Tahoe City Lakeside Trail opens
TAHOE CITY, Calif. – Caltrans might be able to build a road, but it takes a community to build a bike path.
Last Thursday afternoon, a large crowd gathered outside Jake’s On The Lake to commemorate the opening of the Tahoe City Lakeside Trail – representing the missing link through Tahoe City between the West Shore Trail/Truckee River Trail and the North Shore Trail.
“This is not just a trail, it’s a promenade,” said Tahoe City Public Utilities District Board President Judy Friedman. “It’s a $12 million miracle mile.”
The idea for the project was first seeded in the 1980s. However, due to a lack of funding; the regulatory requirements of numerous agencies; and the complexities of working with a cornucopia of private and public property owners, the planning process became arduous and long – so long, it spanned the lifetimes of several careers. The first phase was eventually completed in 2001, with the final phase completed this June.
Thursday’s ceremony recognized – amid a shanty of bike bells handed out to children in the audience – current and former TCPUD board members and staff, project designers and contractors, and property owners along the trail.
When current TCPUD General Manager Cindy Gustafson received her award, the crowd – audience and award recipients alike – gave her a standing ovation. Gustafson was involved with the Lakeside Trail project even before she worked with TCPUD, and was instrumental in initial fundraising for the project.
The California Tahoe Conservancy, an organization that donated $5.8 million, was one of the largest financial contributors to the project. The North Lake Tahoe Resort Association, which contributed nearly $1.8 million, was next.
In a twist from the usual, both agencies actually received refund checks, as other funding sources helped take up the rear – NLTRA received $325,000, and the conservancy got $700,000.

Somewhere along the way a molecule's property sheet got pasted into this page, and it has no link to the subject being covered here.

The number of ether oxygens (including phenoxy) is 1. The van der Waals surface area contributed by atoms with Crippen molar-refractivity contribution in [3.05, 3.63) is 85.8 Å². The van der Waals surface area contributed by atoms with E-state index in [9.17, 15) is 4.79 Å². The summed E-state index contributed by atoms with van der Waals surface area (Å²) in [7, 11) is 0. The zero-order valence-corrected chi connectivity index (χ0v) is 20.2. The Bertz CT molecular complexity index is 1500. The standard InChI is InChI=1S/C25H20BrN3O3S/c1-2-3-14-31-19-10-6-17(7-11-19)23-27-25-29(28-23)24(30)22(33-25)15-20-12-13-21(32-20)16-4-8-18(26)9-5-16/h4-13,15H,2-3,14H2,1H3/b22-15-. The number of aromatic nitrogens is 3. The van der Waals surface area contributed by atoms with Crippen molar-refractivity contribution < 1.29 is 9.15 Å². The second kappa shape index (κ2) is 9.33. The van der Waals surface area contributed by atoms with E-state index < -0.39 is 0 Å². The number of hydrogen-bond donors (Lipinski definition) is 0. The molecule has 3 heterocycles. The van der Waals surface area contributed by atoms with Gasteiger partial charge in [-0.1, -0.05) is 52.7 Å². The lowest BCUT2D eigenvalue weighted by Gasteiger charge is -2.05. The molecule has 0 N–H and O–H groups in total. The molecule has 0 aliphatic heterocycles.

All in all, nine sources of monetary support were identified, including California State Parks, Placer County, U.S. Bureau of Reclamation, Caltrans and the Tahoe Fund.
Easements and general cooperation were required from the U.S. Forest Service, State Parks, Placer County, the Fred Motemedi & Family, Tahoe City Marina, Boatworks Mall and Safeway.
Among those on hand was Joanne Marchetta, executive director of the Tahoe Regional Planning Agency, who said the agency has a major interest in building bikeable, walkable communities.
“We will build a bike path that circumnavigates the lake,” she said enthusiastically.
Several people in the crowd raised a skeptical eyebrow at the comment – considering that while the plan has been discussed for years of a lakewide bike path, funding for one currently does not exist – and Marchetta pointed at one particular person who could not hide the doubt that crossed his face and playfully shouted, “I saw that!”
As for now, locals and visitors are happy just to have the new link.
Courtney Clark – a mother of two children, 6-month-old Grady and 2-year-old Asher – and a Tahoe City resident, was beaming with excitement last Thursday when she pointed at the bike trailer she towed behind her bike.
“Now I’ll be able to get here with my boys,” she said.
Bill Cushway, part-owner of the Olympic Bike Shop, sat with his 19-year-old son, Nilo, watching the event. For the past 30 years, Bill said, the bike shop has accounted for a fourth of his income.
“My shop can’t survive on repairs and sales only. We need rentals,” he said. “We’ve been here for 35 years. Without the bike trail, we wouldn’t have been here at all.”
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